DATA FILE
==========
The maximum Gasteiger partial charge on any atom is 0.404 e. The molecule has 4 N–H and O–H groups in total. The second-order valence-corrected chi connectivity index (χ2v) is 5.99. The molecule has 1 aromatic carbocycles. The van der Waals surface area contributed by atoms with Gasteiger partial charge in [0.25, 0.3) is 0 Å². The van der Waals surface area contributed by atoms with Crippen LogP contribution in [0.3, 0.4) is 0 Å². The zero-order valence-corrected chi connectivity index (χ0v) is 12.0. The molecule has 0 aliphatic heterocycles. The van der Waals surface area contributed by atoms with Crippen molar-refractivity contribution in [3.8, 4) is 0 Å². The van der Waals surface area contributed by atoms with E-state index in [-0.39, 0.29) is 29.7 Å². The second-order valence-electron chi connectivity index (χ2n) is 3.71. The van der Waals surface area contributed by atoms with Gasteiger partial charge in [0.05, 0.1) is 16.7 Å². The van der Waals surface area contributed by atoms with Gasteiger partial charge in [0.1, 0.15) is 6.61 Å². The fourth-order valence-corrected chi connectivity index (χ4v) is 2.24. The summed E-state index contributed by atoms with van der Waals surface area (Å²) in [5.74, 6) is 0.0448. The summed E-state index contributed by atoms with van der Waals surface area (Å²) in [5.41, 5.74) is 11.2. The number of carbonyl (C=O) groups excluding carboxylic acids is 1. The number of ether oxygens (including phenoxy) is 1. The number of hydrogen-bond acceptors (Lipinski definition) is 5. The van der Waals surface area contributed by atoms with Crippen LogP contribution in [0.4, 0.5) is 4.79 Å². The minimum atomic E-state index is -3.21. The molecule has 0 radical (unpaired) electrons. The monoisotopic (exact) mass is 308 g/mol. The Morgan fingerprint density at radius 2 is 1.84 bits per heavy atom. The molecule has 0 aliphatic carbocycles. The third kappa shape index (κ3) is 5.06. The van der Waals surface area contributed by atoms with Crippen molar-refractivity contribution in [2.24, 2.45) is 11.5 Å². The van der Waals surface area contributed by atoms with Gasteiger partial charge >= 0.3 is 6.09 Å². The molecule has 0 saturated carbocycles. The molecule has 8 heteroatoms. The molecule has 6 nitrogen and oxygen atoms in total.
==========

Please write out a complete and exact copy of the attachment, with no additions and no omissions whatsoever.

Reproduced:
The maximum Gasteiger partial charge on any atom is 0.404 e. The molecule has 4 N–H and O–H groups in total. The second-order valence-corrected chi connectivity index (χ2v) is 5.99. The molecule has 1 aromatic carbocycles. The van der Waals surface area contributed by atoms with Gasteiger partial charge in [0.25, 0.3) is 0 Å². The van der Waals surface area contributed by atoms with Crippen LogP contribution in [0.3, 0.4) is 0 Å². The zero-order valence-corrected chi connectivity index (χ0v) is 12.0. The molecule has 0 aliphatic heterocycles. The van der Waals surface area contributed by atoms with Crippen molar-refractivity contribution in [3.8, 4) is 0 Å². The van der Waals surface area contributed by atoms with E-state index in [-0.39, 0.29) is 29.7 Å². The second-order valence-electron chi connectivity index (χ2n) is 3.71. The van der Waals surface area contributed by atoms with Gasteiger partial charge in [0.05, 0.1) is 16.7 Å². The van der Waals surface area contributed by atoms with Gasteiger partial charge in [0.1, 0.15) is 6.61 Å². The fourth-order valence-corrected chi connectivity index (χ4v) is 2.24. The summed E-state index contributed by atoms with van der Waals surface area (Å²) in [5.74, 6) is 0.0448. The summed E-state index contributed by atoms with van der Waals surface area (Å²) in [5.41, 5.74) is 11.2. The number of carbonyl (C=O) groups excluding carboxylic acids is 1. The number of ether oxygens (including phenoxy) is 1. The number of hydrogen-bond acceptors (Lipinski definition) is 5. The van der Waals surface area contributed by atoms with Crippen LogP contribution in [0.4, 0.5) is 4.79 Å². The minimum atomic E-state index is -3.21. The molecule has 0 radical (unpaired) electrons. The monoisotopic (exact) mass is 308 g/mol. The Morgan fingerprint density at radius 2 is 1.84 bits per heavy atom. The molecule has 0 aliphatic carbocycles. The third kappa shape index (κ3) is 5.06. The van der Waals surface area contributed by atoms with Crippen molar-refractivity contribution in [2.24, 2.45) is 11.5 Å². The van der Waals surface area contributed by atoms with Gasteiger partial charge >= 0.3 is 6.09 Å². The molecule has 0 saturated carbocycles. The molecule has 8 heteroatoms. The molecule has 6 nitrogen and oxygen atoms in total.